“Going native” is usually the preserve of white travelers. In literature, it’s a genre study, one mastered by the British: Graham Greene, Bruce Chatwin, and Jan Morris wrote more than just potboiler anthropology in distant colonial latitudes. England’s fascination with other cultures led to a certain occupational hazard. For two hundred years, from William Hawkins, the East India Company’s first representative to the Mughal court of Jahangir, to the Indologists William Jones or Charles “Hindoo” Stuart, British men often forgot about conquest and commerce, preferring to sink into the warm bath of India’s manifold charms. In the mid-nineteenth century, the crown took over from the EIC, or John Company, and discouraged social intercourse precisely because it was bad for business. Evangelicals and mortified memsahibs petitioned the authorities and warned that past its jungles, where one could always nab tiger skins or indulge in the shade of the crocodile bark, India was a strange land of disfigured heathens. For some Englishmen, transformation was irreversible.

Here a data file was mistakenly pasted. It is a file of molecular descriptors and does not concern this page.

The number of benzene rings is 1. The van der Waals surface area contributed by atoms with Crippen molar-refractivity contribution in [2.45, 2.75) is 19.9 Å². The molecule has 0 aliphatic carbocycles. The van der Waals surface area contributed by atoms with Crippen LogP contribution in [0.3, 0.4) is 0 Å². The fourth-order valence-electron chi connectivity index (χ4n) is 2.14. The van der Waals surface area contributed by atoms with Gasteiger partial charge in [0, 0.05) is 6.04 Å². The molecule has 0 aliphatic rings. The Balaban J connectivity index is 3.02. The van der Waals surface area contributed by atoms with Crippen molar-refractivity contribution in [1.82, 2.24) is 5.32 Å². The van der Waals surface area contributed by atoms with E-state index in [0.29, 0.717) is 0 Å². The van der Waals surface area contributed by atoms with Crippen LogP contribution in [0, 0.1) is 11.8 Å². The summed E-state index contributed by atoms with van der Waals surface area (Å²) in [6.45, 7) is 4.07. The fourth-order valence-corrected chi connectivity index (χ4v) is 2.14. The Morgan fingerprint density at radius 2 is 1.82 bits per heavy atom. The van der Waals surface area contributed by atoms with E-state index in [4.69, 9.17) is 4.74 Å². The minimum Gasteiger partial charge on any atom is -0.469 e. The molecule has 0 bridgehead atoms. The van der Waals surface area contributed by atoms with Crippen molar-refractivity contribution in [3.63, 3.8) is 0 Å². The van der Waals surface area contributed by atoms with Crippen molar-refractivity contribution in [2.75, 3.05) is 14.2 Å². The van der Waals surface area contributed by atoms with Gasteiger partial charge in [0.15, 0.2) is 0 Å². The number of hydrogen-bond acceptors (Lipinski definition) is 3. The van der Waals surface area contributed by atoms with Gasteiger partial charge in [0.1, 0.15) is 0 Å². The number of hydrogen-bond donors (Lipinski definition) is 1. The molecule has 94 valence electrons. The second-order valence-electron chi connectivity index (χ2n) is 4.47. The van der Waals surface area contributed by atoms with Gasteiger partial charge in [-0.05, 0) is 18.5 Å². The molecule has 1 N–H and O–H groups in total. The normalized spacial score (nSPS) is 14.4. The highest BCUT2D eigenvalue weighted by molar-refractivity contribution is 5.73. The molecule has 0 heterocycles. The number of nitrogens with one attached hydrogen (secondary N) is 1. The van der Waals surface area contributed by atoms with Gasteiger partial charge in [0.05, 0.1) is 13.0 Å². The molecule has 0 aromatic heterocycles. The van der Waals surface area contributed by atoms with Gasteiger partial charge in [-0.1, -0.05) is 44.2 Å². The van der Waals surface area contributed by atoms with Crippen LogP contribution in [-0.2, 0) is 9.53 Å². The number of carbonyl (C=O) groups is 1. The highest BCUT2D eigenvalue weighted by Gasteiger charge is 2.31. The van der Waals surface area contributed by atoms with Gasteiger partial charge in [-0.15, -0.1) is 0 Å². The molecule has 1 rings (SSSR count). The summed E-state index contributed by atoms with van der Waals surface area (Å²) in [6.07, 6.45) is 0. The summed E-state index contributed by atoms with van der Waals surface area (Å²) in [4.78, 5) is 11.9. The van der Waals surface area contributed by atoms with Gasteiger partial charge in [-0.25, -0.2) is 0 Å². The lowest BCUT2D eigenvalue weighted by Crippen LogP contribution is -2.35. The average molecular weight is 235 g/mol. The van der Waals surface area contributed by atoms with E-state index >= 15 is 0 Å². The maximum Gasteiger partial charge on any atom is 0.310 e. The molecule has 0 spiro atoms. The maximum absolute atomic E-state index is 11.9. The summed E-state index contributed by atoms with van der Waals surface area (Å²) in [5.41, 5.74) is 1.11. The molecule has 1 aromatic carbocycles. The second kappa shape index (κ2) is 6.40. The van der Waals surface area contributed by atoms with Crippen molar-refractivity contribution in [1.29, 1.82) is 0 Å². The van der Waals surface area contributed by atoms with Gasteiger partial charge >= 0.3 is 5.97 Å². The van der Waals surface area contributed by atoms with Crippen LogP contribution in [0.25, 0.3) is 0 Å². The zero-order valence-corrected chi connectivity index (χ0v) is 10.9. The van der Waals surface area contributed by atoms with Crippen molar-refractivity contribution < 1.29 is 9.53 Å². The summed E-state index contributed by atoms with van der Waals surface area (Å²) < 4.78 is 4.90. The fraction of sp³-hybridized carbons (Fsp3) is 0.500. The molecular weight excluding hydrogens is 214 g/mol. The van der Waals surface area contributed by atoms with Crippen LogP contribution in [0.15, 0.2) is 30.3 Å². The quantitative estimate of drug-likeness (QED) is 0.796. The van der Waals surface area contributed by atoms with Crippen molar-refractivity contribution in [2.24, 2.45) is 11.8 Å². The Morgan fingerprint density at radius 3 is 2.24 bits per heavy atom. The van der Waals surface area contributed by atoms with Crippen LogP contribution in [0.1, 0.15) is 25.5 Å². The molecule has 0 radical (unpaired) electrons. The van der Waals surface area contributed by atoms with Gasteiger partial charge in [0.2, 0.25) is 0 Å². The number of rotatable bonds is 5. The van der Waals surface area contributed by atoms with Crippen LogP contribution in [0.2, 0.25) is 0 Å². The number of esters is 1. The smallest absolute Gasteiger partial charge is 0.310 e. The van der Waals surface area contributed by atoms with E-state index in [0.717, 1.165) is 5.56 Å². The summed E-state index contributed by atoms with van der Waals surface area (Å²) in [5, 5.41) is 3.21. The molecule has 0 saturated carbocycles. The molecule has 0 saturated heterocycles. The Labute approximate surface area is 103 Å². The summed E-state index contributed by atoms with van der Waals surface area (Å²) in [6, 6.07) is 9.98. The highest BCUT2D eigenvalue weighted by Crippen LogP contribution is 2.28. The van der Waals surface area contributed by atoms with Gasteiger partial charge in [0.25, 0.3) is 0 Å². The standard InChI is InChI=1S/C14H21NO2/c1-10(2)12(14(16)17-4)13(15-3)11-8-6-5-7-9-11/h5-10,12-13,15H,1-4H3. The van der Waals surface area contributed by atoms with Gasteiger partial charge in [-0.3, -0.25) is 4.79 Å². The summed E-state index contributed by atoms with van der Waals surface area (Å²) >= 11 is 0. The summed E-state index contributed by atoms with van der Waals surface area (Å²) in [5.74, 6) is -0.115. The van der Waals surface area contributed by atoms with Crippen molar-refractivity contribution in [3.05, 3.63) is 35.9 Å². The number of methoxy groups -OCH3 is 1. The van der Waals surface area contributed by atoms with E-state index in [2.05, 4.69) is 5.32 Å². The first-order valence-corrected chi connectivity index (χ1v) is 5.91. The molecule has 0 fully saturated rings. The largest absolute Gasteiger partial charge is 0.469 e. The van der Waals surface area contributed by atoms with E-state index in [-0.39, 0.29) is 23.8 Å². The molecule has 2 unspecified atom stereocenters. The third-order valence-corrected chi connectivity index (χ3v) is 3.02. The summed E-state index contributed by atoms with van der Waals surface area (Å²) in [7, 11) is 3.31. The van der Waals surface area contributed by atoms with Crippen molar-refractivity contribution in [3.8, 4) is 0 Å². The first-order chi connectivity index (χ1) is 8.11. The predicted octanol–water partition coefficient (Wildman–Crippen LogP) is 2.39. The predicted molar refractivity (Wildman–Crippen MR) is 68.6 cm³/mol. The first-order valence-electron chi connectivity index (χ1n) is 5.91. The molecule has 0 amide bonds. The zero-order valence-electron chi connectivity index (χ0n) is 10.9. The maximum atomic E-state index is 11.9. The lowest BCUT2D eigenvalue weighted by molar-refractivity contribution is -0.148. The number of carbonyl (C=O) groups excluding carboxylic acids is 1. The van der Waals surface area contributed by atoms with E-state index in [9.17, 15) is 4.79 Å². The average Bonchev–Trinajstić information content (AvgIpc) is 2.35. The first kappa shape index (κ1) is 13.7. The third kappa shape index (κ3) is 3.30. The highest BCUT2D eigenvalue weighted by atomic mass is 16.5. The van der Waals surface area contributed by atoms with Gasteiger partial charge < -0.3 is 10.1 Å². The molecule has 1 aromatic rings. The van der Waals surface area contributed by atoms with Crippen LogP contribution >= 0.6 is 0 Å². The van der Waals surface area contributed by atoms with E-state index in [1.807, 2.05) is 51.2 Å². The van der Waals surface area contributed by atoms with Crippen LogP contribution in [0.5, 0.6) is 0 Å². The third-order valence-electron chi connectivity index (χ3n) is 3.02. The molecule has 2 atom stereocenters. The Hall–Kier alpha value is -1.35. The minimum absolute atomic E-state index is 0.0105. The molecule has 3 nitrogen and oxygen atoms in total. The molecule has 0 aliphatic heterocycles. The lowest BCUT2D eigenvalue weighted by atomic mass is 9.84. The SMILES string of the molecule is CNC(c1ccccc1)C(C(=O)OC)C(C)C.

Source: Paris Review Daily.